Sacha Baron Cohen Demands Facebook Remove Conspiracies; Flips Out When Facebook Removes His Article With Conspiracy Images
from the content-moderation-is-impossible dept
Nearly a year ago, Sacha Baron Cohen presented a polemic speech to the Anti-Defamation League about how Facebook was evil for refusing to take down (loosely defined) “bad stuff” on their platform. We wrote a fairly thorough rebuttal, while simultaneously suggesting that SBC misunderstands his own comedy — which is often held up as revealing the inner prejudices of the people he parodies. While that may be true in some cases, I think the stronger argument is that in many cases, the people playing along with his schtick are simply trying to be nice to the awkward idiot that SBC is playing in front of them. In non-consequential social interactions, this is how many people will reasonably act. Rather than lecturing the idiot on why what he’s saying is ignorant bigotry, they’ll just humor him. Under this interpretation, many of the people SBC confronts are not ignorant, bigoted hicks, but people trying to be nice and humoring him.
His own take on Facebook is similarly blinkered. And, with his latest Borat movie, he’s taking aim at Facebook with part of the film. We won’t get into that, but I do want to note this bit of irony. A few weeks back Baron Cohen again trashed Facebook, in the pages of Time Magazine, demanding that the company do more to block conspiracy theories and misinformation. Time Magazine illustrated the story with a photograph of someone wearing a facemask that says “COVID-19 Is A Hoax” as the primary image ( I will leave aside the question of why someone who believes it’s a hoax would still wear a mask, but that’s a separate issue.)
Of course, when you post something to Facebook, it will usually take the primary image and attach it to the story. So if you posted Baron Cohen’s article, the image would be of the guy with that facemask, claiming that the pandemic is a hoax.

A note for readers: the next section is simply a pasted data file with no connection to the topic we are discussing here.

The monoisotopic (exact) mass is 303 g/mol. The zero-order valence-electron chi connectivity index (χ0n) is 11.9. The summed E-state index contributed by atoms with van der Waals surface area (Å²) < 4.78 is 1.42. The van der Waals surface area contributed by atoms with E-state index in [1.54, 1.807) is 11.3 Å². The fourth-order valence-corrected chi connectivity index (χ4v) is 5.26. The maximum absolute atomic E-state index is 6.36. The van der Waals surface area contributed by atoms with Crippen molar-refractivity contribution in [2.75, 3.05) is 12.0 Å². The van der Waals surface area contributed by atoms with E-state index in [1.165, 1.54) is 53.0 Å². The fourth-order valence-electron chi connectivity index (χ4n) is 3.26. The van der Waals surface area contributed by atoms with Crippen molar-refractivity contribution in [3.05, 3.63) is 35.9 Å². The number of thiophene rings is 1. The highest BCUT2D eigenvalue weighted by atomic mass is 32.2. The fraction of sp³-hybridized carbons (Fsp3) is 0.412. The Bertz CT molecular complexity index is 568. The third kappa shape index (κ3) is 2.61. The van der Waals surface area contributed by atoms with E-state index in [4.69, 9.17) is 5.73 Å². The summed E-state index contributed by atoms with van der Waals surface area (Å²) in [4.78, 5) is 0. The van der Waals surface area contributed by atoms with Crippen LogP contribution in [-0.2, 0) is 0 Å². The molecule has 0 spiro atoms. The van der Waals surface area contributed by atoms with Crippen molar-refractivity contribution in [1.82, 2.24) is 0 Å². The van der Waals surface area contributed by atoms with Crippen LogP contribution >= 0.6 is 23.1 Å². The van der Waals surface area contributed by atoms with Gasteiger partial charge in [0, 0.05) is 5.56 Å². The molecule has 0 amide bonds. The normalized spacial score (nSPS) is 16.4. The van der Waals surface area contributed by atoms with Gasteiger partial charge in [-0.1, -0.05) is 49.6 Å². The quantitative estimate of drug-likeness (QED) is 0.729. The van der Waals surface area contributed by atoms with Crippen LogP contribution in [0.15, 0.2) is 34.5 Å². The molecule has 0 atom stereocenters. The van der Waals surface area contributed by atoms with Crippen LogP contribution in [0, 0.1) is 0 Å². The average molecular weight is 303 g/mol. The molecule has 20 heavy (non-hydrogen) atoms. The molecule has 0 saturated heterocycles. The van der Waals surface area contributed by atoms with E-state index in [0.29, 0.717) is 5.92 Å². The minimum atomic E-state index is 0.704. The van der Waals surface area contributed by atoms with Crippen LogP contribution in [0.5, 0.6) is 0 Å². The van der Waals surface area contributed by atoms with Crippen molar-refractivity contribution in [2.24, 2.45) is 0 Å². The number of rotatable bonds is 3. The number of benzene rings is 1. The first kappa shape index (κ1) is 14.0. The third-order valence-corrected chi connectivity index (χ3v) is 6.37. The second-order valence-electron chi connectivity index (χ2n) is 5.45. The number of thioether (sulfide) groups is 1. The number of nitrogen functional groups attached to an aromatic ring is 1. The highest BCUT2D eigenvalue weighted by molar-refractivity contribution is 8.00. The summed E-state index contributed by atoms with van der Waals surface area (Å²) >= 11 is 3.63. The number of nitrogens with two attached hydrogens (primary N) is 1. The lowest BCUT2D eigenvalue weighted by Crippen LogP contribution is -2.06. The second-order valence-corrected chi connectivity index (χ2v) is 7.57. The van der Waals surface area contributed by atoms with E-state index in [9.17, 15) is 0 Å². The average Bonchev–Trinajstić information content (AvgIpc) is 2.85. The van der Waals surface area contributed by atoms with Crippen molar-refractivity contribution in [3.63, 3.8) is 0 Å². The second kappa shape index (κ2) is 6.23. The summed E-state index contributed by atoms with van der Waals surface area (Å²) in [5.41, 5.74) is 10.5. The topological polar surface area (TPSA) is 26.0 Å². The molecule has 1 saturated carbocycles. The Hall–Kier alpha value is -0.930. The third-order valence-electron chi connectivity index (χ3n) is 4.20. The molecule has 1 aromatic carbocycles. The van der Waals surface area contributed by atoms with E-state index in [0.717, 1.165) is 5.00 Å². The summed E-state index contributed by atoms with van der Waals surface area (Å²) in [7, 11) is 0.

So Facebook blocked people from linking to the article.
In other words, Facebook did exactly what Baron Cohen has been demanding they do for a year now: to block information on hoaxes and conspiracy theories. You’d think that this would make him happy. But, no. It just made him mad:
He demanded they take down certain content, and they did. And yet he’s mad because it’s his content.
Of course, it also demonstrates just how little he understands about how content moderation works in practice. Baron Cohen is obviously intelligent. I just wish he’d actually talk to an expert on content moderation to understand how this works. Or maybe just listen to that Radiolab episode about Facebook’s content moderation, to understand that him saying “hire more humans to moderate and fact check” is still missing the point. Facebook has hired more humans to moderate and fact check.
At last count, the company has 15,000 content moderators in the US alone (and many more overseas). But, in order to moderate reasonably across that many users, they need standard rules. And those rules on COVID-19 likely include something along the lines of “we don’t allow posts claiming it’s a hoax.” It’s kind of ridiculous to say that they should add an exemption “if an angry comedian is illustrating his ignorant article about our practices with such a picture.”
If he expects the company to be quick enough to block conspiracy theories and misinformation, then it’s literally impossible to expect that every one of those people can take the time to read through all the details, understand the cultural context of his article, recognize that the photo attached to the article is being used to (incorrectly and misleadingly) make a point, and then decide that this makes it okay. Because if every content moderation decision had to go through that process, it would take fucking forever, and Baron Cohen would be even more upset because more conspiracy theories and hoaxes would remain online because the moderators are spending all this time learning about how Baron Cohen is making a point against hoaxes, rather than trying to perpetuate a hoax.
Either way, Sacha Baron Cohen’s freak-out here is yet another example of the Masnick Impossibility Theorem in practice. Content moderation seems so simple until its your content that’s being moderated.